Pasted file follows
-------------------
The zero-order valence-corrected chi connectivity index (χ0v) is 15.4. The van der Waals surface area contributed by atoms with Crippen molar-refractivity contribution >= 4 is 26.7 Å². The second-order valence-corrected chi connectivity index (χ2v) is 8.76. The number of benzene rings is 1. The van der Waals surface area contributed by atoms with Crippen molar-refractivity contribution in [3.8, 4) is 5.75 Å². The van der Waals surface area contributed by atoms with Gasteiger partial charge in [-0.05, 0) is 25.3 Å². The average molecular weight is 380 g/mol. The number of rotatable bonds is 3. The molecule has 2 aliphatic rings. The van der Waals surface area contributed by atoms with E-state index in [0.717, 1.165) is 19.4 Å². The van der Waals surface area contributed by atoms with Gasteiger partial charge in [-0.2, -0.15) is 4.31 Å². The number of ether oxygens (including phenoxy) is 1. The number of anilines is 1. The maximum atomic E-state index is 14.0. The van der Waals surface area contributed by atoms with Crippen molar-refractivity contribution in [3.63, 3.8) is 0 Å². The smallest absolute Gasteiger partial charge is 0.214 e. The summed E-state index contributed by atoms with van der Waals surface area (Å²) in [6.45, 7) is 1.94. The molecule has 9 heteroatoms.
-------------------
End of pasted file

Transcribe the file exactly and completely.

The zero-order valence-corrected chi connectivity index (χ0v) is 15.4. The van der Waals surface area contributed by atoms with Crippen molar-refractivity contribution >= 4 is 26.7 Å². The second-order valence-corrected chi connectivity index (χ2v) is 8.76. The number of benzene rings is 1. The van der Waals surface area contributed by atoms with Crippen molar-refractivity contribution in [3.8, 4) is 5.75 Å². The van der Waals surface area contributed by atoms with Gasteiger partial charge in [-0.05, 0) is 25.3 Å². The average molecular weight is 380 g/mol. The number of rotatable bonds is 3. The molecule has 2 aliphatic rings. The van der Waals surface area contributed by atoms with E-state index in [0.717, 1.165) is 19.4 Å². The van der Waals surface area contributed by atoms with Gasteiger partial charge in [-0.2, -0.15) is 4.31 Å². The number of ether oxygens (including phenoxy) is 1. The number of anilines is 1. The maximum atomic E-state index is 14.0. The van der Waals surface area contributed by atoms with Crippen molar-refractivity contribution in [3.63, 3.8) is 0 Å². The smallest absolute Gasteiger partial charge is 0.214 e. The summed E-state index contributed by atoms with van der Waals surface area (Å²) in [6.45, 7) is 1.94. The molecule has 9 heteroatoms.